Notes: N=150 countries. Figures are weighted averages using sampling and population weights. No control variables used. SSA = Sub-Saharan Africa, S-Asia = South Asia, MENA = Middle East and North Africa; E-Asia = East Asia; SE-Asia = Southeast Asia; CIS = Commonwealth of Independent States; LAC = Latin America and the Caribbean; E-EU = Eastern Europe; S-EU = Southern Europe; NW-EU = Northern & Western Europe; NA = Northern America; ANZ = Australia-New Zealand. Countries or territories with fewer than 50 observations in rural or urban areas are not included. See Online Appendix B for the regional classification of countries.
# Table 4.1: Number of countries with significant urban-rural differences in life evaluation (LE), positive affect (PA) and negative affect (NA) by worldregion
# Table 4.2: Countries with most pronounced urban-rural differences in life evaluation, positive affect, and negative affect
Figure 4.3 provides empirical support for the theoretical suggestions in Figure 4.1, namely that the urban advantage in happiness decreases and eventually reverses into an urban disadvantage with rising levels of economic development (GDP per capita). Overall, while people are happier in urban areas than in rural areas this difference does generally not hold for (highly) developed countries.
# Figure 4.3: Urban-rural differences in life evaluations by country GDP per capita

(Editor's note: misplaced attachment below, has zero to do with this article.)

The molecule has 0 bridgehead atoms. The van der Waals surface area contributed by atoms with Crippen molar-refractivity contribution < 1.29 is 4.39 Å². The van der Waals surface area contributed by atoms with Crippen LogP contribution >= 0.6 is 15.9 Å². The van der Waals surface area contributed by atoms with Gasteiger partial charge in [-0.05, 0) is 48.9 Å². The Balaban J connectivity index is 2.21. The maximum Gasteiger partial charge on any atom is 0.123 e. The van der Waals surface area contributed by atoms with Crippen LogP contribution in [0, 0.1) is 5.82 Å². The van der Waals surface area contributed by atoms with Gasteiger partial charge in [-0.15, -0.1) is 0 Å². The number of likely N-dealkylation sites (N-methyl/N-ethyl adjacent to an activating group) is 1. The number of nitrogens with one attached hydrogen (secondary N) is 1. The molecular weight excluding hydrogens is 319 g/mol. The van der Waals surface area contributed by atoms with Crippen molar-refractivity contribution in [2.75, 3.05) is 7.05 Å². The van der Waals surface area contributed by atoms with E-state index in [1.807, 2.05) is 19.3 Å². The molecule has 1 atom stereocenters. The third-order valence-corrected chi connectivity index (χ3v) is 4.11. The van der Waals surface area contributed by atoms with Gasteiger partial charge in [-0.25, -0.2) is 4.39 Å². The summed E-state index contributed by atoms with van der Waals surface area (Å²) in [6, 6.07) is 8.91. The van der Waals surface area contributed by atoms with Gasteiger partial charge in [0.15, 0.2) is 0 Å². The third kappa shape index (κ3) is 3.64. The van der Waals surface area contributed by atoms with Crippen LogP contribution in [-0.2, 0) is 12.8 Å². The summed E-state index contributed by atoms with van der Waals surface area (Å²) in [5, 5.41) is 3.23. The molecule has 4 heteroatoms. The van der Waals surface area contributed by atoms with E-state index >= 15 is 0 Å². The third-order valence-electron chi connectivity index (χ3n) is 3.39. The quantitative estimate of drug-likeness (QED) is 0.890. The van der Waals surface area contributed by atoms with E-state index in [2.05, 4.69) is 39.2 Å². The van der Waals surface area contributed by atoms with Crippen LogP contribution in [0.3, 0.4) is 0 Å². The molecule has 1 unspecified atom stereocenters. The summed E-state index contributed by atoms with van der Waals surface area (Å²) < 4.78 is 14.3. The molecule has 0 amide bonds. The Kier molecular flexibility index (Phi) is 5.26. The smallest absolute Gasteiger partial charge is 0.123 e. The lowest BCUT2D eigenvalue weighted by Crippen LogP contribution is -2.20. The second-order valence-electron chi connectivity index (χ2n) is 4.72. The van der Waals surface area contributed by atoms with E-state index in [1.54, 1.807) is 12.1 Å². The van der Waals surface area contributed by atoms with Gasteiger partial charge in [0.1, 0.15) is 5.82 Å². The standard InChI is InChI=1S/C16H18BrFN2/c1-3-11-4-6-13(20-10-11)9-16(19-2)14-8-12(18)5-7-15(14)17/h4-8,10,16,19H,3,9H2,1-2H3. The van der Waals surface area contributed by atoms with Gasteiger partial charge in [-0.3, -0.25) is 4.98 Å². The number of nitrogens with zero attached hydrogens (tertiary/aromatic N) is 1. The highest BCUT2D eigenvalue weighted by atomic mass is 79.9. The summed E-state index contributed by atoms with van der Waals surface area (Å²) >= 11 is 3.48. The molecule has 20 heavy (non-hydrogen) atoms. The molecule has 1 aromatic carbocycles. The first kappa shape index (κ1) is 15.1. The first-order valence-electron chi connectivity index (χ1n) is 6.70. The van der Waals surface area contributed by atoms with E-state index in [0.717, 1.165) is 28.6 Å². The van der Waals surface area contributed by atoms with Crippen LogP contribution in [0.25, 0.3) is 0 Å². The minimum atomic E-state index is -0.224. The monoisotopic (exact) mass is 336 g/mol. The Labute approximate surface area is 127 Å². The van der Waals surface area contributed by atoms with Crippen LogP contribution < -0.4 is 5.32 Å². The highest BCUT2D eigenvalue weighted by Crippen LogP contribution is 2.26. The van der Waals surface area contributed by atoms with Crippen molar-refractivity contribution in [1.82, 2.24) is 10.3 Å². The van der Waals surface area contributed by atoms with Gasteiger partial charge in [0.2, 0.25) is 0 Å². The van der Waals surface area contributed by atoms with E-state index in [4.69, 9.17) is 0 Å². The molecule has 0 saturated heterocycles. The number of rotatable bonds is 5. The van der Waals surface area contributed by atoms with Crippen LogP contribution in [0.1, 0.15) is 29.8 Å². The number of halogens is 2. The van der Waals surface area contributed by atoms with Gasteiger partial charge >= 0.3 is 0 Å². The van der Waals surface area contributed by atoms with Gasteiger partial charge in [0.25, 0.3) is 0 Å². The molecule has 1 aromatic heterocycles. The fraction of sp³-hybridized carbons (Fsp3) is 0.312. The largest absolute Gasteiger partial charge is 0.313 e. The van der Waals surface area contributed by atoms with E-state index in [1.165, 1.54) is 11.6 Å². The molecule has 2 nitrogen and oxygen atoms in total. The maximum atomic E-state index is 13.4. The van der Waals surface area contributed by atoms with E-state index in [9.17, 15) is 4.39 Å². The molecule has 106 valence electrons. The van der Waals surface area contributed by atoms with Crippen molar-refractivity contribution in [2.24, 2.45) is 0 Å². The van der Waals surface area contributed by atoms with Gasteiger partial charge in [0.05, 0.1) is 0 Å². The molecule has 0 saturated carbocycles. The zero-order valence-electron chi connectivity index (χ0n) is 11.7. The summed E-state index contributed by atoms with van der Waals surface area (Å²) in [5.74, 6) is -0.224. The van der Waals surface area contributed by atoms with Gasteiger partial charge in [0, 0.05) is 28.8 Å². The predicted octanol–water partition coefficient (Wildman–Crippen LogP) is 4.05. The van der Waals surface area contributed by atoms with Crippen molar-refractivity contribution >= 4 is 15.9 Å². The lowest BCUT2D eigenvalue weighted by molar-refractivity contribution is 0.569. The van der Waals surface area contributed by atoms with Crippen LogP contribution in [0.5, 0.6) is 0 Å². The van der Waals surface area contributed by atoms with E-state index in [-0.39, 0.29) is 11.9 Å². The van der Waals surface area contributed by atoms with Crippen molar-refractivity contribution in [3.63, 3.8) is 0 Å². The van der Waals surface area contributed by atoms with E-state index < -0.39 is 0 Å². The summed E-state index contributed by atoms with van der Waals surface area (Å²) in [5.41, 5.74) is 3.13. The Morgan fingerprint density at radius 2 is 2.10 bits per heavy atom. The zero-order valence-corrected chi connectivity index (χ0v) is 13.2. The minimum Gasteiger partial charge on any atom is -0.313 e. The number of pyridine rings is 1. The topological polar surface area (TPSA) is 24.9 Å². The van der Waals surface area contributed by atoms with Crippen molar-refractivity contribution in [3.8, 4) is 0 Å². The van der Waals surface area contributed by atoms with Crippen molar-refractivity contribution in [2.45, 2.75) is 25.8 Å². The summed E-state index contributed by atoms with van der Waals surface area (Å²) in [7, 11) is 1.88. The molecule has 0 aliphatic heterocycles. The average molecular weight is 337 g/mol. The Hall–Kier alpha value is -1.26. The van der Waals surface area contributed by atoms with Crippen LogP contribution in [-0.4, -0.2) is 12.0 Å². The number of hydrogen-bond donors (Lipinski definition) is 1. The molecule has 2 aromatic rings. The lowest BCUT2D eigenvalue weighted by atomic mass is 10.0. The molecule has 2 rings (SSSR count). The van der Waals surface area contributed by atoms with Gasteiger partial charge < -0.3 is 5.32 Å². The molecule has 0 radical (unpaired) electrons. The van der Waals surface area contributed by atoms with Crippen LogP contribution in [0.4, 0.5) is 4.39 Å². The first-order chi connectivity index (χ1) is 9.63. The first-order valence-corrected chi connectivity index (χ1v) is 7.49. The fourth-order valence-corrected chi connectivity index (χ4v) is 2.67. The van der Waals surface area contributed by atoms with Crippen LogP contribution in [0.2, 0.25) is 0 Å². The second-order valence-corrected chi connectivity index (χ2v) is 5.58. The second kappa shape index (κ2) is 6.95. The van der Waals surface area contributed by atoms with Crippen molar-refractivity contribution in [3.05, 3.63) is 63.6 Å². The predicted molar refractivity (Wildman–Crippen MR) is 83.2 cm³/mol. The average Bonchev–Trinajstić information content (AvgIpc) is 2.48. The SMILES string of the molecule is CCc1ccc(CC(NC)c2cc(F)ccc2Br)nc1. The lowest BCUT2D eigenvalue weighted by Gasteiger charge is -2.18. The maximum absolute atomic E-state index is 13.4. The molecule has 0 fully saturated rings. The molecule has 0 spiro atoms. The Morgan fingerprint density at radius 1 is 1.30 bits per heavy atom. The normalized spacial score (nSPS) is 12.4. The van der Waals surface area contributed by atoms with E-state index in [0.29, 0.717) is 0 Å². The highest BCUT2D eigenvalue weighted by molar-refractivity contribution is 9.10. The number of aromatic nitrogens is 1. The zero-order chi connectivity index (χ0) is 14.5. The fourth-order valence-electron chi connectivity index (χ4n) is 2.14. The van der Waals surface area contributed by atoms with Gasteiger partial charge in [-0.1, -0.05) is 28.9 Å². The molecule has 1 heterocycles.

# Urban-Peri-Urban and Rural-Peri-Urban Differences in Happiness
In addition to urban-rural differences in happiness, we also examined urban vs. peri-urban and rural-peri vs. urban differences in well-being. The results of most of these examinations can be found in Online Appendices C, D, and E. The life evaluation (5.29), positive affect (73.9%), and negative affect (25.7%) scores of the peri-urban population fall in between the scores of the urban and rural populations. We find few countries in which the peri-urban population return significantly higher levels of happiness than the urban population. At the same time, urban-peri-urban differences are less pronounced. We find no significant differences in 43% of the countries for the life evaluation metric, 65% for the positive affect metric, and 63% for the negative affect metric. Therefore, in the remainder of this chapter, we mainly focus on the urban-rural differences.